Warts and all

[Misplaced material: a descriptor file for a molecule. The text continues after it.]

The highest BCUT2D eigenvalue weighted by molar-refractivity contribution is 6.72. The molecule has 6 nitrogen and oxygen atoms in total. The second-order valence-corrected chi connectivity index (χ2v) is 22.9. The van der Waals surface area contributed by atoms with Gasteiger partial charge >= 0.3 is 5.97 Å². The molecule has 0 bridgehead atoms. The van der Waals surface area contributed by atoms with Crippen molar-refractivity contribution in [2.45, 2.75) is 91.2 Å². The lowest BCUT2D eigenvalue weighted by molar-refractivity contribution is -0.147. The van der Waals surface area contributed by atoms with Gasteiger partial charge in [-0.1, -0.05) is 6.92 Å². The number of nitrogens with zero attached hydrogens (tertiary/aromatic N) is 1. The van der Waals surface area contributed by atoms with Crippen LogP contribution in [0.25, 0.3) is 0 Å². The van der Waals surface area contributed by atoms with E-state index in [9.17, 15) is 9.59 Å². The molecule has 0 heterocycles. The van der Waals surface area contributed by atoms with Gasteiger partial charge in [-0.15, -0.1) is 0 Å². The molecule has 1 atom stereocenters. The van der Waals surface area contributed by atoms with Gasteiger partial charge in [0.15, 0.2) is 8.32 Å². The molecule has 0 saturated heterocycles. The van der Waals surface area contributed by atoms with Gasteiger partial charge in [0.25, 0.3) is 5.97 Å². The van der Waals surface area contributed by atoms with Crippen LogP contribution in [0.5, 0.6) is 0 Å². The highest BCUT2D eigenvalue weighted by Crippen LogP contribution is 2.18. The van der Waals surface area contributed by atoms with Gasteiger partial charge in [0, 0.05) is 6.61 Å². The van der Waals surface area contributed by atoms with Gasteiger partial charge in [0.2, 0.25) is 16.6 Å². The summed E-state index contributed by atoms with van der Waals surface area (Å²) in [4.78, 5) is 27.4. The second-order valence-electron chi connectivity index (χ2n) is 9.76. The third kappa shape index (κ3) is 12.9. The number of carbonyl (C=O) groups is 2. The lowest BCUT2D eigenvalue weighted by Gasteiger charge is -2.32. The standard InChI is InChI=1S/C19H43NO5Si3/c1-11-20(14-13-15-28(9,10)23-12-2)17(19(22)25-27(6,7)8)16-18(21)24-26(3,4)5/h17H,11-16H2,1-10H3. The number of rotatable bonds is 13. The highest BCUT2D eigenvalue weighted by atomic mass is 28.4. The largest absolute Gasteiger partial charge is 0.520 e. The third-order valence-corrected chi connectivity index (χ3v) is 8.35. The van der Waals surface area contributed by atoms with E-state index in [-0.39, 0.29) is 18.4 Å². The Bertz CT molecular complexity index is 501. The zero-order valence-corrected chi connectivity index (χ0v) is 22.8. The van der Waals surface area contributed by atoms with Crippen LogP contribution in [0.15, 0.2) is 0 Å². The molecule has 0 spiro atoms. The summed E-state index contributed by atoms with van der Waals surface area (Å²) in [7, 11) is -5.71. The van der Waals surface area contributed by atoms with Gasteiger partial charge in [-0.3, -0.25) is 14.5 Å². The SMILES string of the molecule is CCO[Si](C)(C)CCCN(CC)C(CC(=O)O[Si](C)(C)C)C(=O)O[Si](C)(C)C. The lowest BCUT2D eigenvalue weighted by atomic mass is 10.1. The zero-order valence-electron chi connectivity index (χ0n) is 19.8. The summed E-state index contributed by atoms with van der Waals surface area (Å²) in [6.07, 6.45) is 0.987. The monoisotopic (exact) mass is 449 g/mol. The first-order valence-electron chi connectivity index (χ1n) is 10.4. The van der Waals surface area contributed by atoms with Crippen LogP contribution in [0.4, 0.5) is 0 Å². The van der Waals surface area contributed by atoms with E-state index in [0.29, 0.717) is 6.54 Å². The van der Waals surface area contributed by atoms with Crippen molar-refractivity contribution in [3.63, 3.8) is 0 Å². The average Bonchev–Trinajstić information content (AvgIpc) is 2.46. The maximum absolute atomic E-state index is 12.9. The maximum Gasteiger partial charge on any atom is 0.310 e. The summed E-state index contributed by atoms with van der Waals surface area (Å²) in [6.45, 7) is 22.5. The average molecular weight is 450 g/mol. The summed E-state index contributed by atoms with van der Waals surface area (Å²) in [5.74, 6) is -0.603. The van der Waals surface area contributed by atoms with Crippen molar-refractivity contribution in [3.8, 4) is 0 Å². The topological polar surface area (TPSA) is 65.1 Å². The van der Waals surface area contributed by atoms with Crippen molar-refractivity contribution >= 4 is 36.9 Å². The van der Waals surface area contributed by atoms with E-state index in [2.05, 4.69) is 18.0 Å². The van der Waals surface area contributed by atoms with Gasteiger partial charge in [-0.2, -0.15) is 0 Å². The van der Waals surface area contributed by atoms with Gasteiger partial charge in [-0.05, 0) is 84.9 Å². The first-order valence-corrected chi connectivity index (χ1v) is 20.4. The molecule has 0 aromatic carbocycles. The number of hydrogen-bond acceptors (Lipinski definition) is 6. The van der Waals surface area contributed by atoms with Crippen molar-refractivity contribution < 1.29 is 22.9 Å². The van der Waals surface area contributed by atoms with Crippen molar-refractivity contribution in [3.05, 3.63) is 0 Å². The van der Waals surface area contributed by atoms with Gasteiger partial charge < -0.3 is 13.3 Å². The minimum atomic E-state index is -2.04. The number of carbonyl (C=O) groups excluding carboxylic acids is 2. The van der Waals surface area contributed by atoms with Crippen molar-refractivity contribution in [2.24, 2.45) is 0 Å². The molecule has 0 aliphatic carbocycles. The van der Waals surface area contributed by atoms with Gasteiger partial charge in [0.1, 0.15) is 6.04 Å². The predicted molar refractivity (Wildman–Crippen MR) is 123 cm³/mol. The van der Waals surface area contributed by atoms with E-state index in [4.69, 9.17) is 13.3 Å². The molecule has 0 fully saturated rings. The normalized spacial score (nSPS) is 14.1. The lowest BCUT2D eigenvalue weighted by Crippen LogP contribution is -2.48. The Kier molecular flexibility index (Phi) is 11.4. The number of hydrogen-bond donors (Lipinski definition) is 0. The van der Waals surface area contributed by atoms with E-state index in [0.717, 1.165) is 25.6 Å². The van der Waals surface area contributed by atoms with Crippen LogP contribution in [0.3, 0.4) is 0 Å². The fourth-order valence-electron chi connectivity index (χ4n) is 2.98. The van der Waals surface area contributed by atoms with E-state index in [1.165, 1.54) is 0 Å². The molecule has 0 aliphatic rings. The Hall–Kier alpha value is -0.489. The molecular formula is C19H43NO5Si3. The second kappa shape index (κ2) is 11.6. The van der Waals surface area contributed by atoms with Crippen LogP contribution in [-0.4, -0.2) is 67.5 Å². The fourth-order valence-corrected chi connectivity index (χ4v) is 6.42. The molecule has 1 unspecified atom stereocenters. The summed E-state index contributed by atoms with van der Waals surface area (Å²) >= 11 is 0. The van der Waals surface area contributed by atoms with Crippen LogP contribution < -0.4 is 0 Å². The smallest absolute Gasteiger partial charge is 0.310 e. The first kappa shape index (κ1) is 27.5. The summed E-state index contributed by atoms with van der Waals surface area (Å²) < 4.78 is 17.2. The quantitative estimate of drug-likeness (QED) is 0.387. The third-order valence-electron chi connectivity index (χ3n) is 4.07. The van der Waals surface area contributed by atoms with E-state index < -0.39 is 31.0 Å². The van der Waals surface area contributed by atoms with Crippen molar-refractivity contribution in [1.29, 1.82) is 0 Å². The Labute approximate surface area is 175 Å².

Warts and all, as in the statement, “You have to accept me, warts and all,” means that the speaker is making an appeal for acceptance, inclusive of his or her unappealing, unattractive or negative qualities. The origin is debatable but the Oliver Cromwell and Horace Walpole story often comes up. Horace Walpole, writing in Anecdotes of English Painting c.1764, maintained that Cromwell, in true puritanical style, gave the following instruction to Peter Lely, the famous portrait painter. “Mr Lely, I desire you would use all your skill to paint my picture truly like me, and not flatter me at all; but remark all these roughnesses, pimples, warts and everything as you see me, otherwise I will never pay a farthing for it.” Cromwell may well have given Peter Lely such an instruction but it is extremely odd that no record of such an expression as ‘warts and all’ appears during the hundred or so years between Cromwell’s supposed utterance and Walpole’s report of it in 1764. The OED will have nothing to do with the supposed Cromwellian/Walpole origin and maintains that the expression warts and all is first cited from 1930.